TLR9 is up-regulated in human and murine NASH: pivotal role in inflammatory recruitment and cell survival

Auvro R. Mridha, Fahrettin Haczeyni, Matthew M. Yeh, W. Geoffrey Haigh, George N. Ioannou, Vanessa Barn, Hussam Ajamieh, Leon Adams, Jeffrey M. Hamdorf, Narci C. Teoh, Geoffrey C. Farrell

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    38 Citations (Scopus)


    Background and aims: TLR9 deletion protects against steatohepatitis due to choline-amino acid depletion and high-fat diet. We measured TLR9 in human non-alcoholic steatohepatitis (NASH) livers, and tested whether TLR9 mediates inflammatory recruitment in three murine models of non-alcoholic fatty liver disease (NAFLD). Methods: We assayed TLR mRNA in liver biopsies from bariatric surgery patients. Wild-type (Wt), appetite-dysregulated Alms1 mutant (foz/foz), Tlr9(-/-), and Tlr9(-/-). foz/foz C57BL6/J mice and bone marrow (BM) chimeras were fed 0.2% cholesterol, high-fat, high sucrose (atherogenic[Ath]) diet or chow, and NAFLD activity score (NAS)/NASH pathology, macrophage/neutrophil infiltration, cytokines/chemokines, and cell death markers measured in livers. Results: Hepatic TLR9 and TLR4 mRNA were increased in human NASH but not simple steatosis, and in Ath-fed foz/foz mice with metabolic syndrome-related NASH. Ath-fed Tlr9(-/-) mice showed simple steatosis and less Th1 cytokines than Wt. Tlr9(-/-). foz/foz mice were obese and diabetic, but necro-inflammatory changes were less severe than Tlr9(+/+). foz/foz mice. TLR9-expressing myeloid cells were critical for Th1 cytokine production in BM chimeras. BM macrophages from Tlr9(-/-) mice showed M2 polarization, were resistant to M1 activation by necrotic hepatocytes/other pro-inflammatory triggers, and provoked less neutrophil chemotaxis than Wt. Livers from Ath-fed Tlr9(-/-) mice appeared to exhibit more markers of necroptosis [receptor interacting protein kinase (RIP)-1, RIP-3, and mixed lineage kinase domain-like protein (MLKL)] than Wt, and similar to 25% showed portal foci of mononuclear cells unrelated to NASH pathology. Conclusion: Our novel clinical data and studies in overnutrition models, including those with diabetes and metabolic syndrome, clarify TLR9 as a pro-inflammatory trigger in NASH. This response is mediated via M1-macrophages and neutrophil chemotaxis.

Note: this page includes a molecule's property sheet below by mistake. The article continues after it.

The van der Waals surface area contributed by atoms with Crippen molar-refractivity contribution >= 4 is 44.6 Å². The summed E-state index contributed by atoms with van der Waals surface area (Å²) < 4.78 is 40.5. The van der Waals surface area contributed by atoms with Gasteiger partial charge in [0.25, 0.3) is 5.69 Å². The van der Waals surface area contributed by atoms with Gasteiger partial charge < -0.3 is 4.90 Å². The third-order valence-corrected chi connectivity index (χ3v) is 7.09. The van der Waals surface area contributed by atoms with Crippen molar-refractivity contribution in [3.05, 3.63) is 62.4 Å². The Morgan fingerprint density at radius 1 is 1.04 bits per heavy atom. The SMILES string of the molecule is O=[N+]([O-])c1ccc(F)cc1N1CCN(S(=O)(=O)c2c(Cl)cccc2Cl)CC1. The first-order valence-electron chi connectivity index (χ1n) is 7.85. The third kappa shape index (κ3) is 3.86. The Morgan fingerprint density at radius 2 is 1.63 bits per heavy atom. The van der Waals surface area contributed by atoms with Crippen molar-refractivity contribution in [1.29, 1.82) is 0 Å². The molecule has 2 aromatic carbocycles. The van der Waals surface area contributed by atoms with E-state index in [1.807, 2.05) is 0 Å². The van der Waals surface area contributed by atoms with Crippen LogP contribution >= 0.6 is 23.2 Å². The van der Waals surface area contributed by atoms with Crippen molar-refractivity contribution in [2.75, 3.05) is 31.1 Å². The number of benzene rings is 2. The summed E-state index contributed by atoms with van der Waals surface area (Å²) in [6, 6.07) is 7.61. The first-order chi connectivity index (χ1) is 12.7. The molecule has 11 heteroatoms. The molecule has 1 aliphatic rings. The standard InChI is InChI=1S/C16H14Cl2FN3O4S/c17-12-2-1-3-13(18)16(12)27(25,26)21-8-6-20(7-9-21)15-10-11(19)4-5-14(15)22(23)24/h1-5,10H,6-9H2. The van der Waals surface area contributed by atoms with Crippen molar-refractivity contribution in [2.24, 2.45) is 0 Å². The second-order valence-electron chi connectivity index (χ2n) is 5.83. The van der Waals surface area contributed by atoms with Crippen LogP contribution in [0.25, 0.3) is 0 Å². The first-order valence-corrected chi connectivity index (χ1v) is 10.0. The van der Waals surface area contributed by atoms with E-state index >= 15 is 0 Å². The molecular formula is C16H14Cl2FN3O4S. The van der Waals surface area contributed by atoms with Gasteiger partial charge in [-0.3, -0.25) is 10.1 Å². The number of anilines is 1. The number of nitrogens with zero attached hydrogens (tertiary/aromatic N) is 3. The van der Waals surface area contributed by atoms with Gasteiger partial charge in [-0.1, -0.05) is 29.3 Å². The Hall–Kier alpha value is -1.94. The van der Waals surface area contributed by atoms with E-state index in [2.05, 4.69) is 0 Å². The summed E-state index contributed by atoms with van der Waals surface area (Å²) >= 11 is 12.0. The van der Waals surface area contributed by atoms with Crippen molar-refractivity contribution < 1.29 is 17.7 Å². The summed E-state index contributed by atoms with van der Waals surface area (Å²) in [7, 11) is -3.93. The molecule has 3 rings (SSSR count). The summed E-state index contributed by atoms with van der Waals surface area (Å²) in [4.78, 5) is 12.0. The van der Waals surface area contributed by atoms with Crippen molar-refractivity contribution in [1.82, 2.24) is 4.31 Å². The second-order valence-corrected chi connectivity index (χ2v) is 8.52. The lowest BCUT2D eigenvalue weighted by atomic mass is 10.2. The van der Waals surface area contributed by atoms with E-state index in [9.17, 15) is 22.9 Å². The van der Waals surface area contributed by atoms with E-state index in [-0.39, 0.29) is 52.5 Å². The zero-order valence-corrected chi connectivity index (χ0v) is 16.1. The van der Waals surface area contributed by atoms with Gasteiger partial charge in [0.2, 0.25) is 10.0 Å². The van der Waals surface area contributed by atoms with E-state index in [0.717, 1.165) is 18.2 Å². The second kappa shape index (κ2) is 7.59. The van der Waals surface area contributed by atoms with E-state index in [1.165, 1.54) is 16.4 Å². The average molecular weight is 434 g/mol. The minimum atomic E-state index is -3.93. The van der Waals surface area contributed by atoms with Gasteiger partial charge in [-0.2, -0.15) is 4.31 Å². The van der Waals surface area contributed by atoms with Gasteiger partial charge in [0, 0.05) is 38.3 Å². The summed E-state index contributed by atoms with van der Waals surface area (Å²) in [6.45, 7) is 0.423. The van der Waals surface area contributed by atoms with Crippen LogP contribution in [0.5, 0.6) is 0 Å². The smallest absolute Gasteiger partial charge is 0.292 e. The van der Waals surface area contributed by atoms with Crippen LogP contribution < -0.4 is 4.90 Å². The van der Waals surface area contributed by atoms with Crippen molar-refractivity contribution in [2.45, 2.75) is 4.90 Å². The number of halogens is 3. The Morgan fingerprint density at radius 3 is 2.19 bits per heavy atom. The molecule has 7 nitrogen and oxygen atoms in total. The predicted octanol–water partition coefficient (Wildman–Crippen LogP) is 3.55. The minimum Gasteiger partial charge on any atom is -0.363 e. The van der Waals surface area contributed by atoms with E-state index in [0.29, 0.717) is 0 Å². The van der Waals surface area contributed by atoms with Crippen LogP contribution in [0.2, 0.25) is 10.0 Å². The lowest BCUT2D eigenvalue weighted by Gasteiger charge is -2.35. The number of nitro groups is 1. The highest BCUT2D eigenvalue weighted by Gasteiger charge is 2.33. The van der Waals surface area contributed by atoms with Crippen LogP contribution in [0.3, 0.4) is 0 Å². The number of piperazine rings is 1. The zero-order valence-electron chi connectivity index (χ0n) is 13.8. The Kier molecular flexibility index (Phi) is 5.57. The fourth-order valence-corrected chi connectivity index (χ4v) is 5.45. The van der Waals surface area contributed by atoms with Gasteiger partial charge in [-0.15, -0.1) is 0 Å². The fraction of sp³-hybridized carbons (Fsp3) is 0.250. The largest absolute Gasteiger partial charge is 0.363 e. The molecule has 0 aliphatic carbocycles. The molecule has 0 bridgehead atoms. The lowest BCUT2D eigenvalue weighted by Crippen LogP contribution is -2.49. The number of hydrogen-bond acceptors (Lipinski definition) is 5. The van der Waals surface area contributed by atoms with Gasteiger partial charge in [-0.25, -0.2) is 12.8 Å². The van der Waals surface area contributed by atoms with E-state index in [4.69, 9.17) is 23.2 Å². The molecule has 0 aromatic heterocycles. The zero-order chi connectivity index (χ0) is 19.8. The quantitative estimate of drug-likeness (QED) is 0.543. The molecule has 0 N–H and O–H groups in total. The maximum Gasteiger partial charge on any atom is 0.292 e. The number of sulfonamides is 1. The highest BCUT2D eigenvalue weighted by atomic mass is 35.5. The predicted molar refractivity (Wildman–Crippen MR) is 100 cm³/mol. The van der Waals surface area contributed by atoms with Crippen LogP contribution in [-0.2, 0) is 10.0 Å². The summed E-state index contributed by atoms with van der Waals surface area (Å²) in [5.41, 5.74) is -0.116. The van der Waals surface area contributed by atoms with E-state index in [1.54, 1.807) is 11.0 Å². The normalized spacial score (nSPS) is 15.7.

Original languageEnglish
    Pages (from-to)2145-2159
    Number of pages15
    JournalClinical Science
    Issue number16
    Publication statusPublished - 15 Aug 2017

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